In Hebrew, there’s something called the absolute infinitive, which isn’t like a regular infinitive at all (a “to ____” verb) but rather means “will certainly ____” or “will surely ____,” as you may have seen reading the Hebrew Bible in English.  (It’s a pretty common construction.)  The interesting thing is, to use this form of the verb, you put the absolute infinitive (which isn’t conjugated for person, gender, or number) alongside the regular conjugated verb.  In a sense then, you’re saying the verb twice for emphasis.  The best example of this ever is in Genesis 2:16-17 when God is talking about not eating the fruit or else you’ll die.  Essentially he says, “So of the good fruit you will EAT! EAT! but the bad one if you eat you will DIE! DIE!”  I think that’s pretty sweet.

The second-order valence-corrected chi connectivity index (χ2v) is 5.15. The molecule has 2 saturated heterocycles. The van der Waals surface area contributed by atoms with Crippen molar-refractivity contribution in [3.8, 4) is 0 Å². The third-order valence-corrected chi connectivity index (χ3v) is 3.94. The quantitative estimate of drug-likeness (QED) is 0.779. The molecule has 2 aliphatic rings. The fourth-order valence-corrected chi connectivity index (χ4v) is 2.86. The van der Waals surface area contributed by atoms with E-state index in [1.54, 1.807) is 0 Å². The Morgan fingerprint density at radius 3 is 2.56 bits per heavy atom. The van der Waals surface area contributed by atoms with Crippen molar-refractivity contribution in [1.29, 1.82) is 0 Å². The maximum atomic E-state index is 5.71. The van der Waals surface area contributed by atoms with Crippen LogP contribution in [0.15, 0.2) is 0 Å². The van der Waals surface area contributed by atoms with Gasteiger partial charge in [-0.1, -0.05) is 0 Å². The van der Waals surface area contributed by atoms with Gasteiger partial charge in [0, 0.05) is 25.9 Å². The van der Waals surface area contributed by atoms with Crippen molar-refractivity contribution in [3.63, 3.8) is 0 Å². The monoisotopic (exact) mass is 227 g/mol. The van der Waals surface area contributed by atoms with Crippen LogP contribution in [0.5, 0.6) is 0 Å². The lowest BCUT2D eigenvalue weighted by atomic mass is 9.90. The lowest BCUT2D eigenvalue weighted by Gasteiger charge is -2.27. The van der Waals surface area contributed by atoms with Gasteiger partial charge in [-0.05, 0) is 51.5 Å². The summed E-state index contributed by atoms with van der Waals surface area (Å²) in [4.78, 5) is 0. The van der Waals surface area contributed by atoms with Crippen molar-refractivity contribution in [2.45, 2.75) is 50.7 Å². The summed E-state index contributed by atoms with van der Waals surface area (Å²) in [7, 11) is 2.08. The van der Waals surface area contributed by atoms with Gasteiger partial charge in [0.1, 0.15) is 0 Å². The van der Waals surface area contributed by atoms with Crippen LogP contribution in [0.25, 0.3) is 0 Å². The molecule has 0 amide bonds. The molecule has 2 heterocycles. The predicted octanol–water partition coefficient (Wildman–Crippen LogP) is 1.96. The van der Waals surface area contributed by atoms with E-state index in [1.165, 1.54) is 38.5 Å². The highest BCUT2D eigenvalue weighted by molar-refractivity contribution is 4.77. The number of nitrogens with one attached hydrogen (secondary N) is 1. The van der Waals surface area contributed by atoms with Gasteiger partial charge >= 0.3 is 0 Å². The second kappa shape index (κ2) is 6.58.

This construction in modern usage (as I recommend we all put into practice a little more often!):

If I do not go to bed now, I SLEEP! SLEEP! [will certainly sleep] through Pentateuch tomorrow!


Filed under Hebrew Bible, Theology & Ministry